[Oasis (n.): a fertile spot in a desert where water is found…]
When my dear friend Monty Freeman, an architect in New York, came to visit me in Mali, West Africa, in December 2000, we decided to go to Timbuktu together. I had been living and working in Ségou, Mali, for over two years by then and hadn’t done much traveling within the country. I knew I would likely be leaving Mali early in the new year. Who could say they’ve really been to Mali without having experienced its most fabled ancient city? So Timbuktu, for both of us, became a must-see.
Monty hired a multilingual Malian tour guide, a sturdy car (SUV) and an experienced Malian driver, who’d made the trip to Timbuktu many times before; and we four set off. Monty, of course, had architecture on his mind, so along the way we stopped to admire the magnificent sunbaked earthen brick mosques that Mali is known for – especially the Great Mosque in Djenné, which is said to be the largest mud structure in the world.
Our drive was steeped in history. As we learned from our guide and Monty’s guide books, between the 15th and 17th centuries much of the trans-Saharan trade in goods — such as salt, gold, and slaves — that moved in and out of Timbuktu, passed through Djenné. Both towns became centers of Islamic scholarship. The population of Timbuktu swelled from 10,000 in the 13th century to about 50,000 in the 16th century after the establishment of a major Islamic university, which attracted scholars from throughout the Muslim world. Word of all this fueled speculation in Europe, where Timbuktu’s reputation shifted from being extremely rich to being extremely mysterious.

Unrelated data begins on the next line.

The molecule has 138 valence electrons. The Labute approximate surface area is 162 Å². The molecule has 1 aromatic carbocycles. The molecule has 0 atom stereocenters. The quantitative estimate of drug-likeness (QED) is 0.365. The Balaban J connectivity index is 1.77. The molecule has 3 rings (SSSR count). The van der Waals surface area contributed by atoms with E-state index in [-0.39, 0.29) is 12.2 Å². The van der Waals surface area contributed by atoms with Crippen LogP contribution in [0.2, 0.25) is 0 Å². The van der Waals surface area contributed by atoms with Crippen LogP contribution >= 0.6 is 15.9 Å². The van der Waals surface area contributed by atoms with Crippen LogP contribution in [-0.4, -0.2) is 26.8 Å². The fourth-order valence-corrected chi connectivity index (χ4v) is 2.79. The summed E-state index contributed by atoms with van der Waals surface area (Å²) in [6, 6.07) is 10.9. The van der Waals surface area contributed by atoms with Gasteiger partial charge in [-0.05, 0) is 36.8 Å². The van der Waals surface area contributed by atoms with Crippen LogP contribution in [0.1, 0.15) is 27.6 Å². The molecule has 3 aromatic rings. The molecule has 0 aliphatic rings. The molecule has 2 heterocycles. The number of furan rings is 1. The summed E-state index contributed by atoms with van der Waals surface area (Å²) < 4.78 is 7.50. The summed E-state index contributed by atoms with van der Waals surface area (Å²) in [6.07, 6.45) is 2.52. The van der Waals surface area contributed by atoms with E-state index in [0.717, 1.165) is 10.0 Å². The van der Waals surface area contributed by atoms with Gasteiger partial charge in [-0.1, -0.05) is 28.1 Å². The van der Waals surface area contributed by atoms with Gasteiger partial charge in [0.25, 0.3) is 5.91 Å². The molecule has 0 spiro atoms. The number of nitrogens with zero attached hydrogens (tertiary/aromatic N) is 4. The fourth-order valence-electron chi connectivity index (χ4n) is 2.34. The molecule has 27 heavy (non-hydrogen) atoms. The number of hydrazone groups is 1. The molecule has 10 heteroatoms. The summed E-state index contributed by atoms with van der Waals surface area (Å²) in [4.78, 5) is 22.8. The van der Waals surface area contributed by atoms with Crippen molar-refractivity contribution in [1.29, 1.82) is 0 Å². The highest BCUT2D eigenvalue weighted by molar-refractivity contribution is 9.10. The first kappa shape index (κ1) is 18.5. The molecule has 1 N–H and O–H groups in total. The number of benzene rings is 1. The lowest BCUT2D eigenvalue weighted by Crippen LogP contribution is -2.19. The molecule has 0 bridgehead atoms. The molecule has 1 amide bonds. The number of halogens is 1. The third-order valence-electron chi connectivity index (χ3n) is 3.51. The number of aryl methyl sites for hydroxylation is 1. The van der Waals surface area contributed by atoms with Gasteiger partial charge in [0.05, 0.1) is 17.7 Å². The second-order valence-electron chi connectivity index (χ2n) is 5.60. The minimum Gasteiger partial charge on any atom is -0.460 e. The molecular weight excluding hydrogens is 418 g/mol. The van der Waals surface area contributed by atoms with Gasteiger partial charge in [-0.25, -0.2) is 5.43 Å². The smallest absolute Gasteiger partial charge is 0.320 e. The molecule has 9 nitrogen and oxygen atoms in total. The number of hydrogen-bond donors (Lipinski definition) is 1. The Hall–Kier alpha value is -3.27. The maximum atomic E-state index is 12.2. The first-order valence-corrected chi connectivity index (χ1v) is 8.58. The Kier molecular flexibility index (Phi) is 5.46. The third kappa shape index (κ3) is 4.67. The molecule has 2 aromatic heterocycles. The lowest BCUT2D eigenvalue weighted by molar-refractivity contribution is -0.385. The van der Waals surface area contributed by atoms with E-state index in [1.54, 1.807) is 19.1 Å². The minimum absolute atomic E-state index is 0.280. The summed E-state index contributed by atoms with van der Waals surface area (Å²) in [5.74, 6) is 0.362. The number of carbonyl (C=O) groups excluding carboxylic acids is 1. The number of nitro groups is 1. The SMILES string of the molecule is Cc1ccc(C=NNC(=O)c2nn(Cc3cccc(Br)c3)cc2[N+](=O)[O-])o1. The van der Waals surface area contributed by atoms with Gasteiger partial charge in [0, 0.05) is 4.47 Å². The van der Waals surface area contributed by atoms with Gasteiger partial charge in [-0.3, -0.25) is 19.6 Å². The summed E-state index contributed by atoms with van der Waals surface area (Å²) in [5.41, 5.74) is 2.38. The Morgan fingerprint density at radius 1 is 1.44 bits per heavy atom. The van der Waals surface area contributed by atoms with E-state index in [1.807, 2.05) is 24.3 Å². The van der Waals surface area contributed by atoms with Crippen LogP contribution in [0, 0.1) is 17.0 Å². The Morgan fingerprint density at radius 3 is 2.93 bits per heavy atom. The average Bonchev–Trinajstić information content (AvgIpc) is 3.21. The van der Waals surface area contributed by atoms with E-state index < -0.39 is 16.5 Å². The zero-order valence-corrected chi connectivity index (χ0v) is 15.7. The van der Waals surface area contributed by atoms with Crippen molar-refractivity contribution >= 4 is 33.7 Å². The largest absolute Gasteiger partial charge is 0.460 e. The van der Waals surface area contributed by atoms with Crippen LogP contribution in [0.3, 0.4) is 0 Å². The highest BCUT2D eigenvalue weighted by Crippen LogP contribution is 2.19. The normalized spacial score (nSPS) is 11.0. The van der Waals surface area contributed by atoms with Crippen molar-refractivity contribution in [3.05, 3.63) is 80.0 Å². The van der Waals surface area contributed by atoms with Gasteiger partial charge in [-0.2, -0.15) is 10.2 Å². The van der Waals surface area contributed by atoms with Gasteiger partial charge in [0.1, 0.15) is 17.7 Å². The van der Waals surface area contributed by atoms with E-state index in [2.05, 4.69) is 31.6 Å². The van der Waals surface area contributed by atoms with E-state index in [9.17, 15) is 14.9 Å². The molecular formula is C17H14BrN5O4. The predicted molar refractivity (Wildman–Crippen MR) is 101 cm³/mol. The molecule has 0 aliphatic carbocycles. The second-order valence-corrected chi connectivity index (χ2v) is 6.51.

The drive from Djenné, in central Mali, to Timbuktu, which is nearly due north, takes more than eight hours and covers just over 300 miles – when all goes well. At some point the paved road disappears and one is left with sand as far as the eye can see. This is the Sahel – the “shoreline,” literally, of the Sahara Desert. Somehow, though, our able driver miraculously knew the way, despite no road signs or markers of any kind. Despite no signs of life anywhere — no trees or houses or little stores or even roaming goats. But Monty and I had faith. We chatted in the back seat and marveled at the monochromatic sandy scenery.
And then, suddenly, still some distance from Timbuktu, as the Saharan sun was beginning to sink, our car broke down. Our guide and our driver looked under the SUV’s hood and conferred in Bambara, Mali’s native language. Monty and I looked at each other silently, then studied the vast, undulating ocean of sand. The two men came back from their car-engine-inspection shaking their heads.
“Well, we can always sleep in the car!” I vaguely remember saying, merrily, to break the gloom.
Not possible, I learned. We had not come prepared for that. The desert, I was told, gets very cold at night, and we had no blankets. We could also be eaten alive by malaria-carrying mosquitos – not to mention other, unknown, unnamable deadly dangers. We sat and muttered.